Wednesday, September 22, 2021

Robert St. John: Julia

 It’s been a little over a year since Julia Reed was taken from us— much too soon— after a long, sometimes public, always brave battle with cancer. I can’t remember the first time I met Julia. It was either at a party in her French Quarter home on Bourbon Street in New Orleans, or at a party in her apartment on the Upper East Side of Manhattan. I do know that it was at one of her parties. Hell, Julia’s entire life was a party, and I mean that in the most doting sense. 

 It was a time before she started writing books but was still writing regularly for Vogue and the New York Times Magazine, among others. My memories are vague of the party in her New York apartment. I do remember that there were a lot of famous, interesting, and eclectic people there— always a Reed party staple— but it was still a very “Southern” event and even though we were somewhere on the East Side, in the upper 70s I believe, a few blocks from the park, she had cream cheese and pepper jelly on the coffee table. That struck me. I would imagine that Manhattanites don’t see a block of Philadelphia smothered in pepper jelly very often. It’s a dinner-party prerequisite down here. It was probably a small thing to most in attendance, but it told me everything I needed to know about Julia Reed, and I “got” her instantly.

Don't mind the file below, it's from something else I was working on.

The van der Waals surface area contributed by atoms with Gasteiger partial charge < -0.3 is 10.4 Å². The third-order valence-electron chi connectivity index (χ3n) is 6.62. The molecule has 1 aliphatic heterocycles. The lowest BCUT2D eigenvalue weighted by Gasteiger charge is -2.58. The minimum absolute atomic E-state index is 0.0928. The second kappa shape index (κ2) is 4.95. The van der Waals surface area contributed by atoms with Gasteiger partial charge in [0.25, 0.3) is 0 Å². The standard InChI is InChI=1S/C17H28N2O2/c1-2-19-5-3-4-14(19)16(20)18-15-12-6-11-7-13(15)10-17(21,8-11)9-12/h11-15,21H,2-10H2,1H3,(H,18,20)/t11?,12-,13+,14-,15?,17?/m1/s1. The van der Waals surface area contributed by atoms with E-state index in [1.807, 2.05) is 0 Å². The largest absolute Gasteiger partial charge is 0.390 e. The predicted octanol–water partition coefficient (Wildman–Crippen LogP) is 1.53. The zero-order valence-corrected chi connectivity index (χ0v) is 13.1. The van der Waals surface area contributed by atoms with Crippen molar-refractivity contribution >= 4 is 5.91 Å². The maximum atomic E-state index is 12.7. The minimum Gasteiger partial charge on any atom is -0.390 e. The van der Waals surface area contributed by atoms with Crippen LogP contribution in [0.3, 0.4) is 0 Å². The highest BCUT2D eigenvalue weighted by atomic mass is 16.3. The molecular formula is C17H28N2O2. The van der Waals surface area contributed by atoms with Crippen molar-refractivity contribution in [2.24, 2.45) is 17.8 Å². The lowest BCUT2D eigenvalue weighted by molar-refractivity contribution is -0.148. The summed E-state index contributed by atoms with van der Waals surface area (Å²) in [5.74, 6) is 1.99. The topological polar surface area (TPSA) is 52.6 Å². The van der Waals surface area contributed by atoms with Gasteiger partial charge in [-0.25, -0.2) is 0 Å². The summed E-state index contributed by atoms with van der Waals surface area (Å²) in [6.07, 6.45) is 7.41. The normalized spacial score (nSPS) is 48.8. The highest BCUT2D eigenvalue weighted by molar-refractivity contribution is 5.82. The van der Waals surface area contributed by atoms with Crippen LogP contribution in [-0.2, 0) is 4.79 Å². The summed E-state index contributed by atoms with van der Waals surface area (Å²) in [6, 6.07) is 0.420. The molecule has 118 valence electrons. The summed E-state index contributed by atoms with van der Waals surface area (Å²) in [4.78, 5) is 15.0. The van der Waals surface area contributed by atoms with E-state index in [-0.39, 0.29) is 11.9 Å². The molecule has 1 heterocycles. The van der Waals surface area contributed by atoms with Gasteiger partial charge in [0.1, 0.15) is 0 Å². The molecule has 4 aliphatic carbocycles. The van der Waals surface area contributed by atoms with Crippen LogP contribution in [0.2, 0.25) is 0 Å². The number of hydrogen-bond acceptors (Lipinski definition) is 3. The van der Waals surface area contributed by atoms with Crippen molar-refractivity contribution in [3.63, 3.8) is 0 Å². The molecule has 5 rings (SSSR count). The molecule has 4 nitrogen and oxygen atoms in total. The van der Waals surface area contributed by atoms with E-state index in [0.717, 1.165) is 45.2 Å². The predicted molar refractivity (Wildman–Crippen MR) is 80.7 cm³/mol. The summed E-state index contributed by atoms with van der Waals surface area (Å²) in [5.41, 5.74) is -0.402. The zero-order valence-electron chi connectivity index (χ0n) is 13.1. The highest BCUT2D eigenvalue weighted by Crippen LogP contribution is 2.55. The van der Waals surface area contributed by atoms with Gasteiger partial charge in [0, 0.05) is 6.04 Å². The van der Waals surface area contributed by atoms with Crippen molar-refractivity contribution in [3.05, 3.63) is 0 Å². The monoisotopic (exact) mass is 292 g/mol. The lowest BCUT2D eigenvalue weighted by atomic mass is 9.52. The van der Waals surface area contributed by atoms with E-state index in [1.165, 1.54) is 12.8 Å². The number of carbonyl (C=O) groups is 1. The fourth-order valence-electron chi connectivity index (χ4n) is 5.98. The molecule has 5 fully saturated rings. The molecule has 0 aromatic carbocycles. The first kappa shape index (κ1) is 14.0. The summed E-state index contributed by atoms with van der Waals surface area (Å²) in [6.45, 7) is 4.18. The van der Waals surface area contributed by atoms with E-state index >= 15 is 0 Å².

Julia never went with the norm. Julia created her own norm.


My wife and I have just returned from Atlanta after getting a passport renewed. It was one of those there-and-back-in-two-days type of trips. We listened to Julia narrate her audio book, “South Toward Home,” all the way. Books by southern authors such as Reed and Bragg, who read from their own writings on audiobooks should always be listened to instead of read. Hearing Reed’s voice again set me in a reflective mood, but also one of deep appreciation that I lived at the same time as such a person (we were separated by one year).


I was not in Julia Reed’s innermost circle as a few of my close friends were. I was in one of the outer bands that orbited around her boundless vigor and enthusiasm, receiving a phone call or invitation a few times a year— a party here, a recipe request there, an invitation to speak or sign books on occasion. Though, over the years, I spent some very memorable moments with her, along with several others who were also making the same orbit around that ceaseless ball of energy and acerbic wit that was Julia.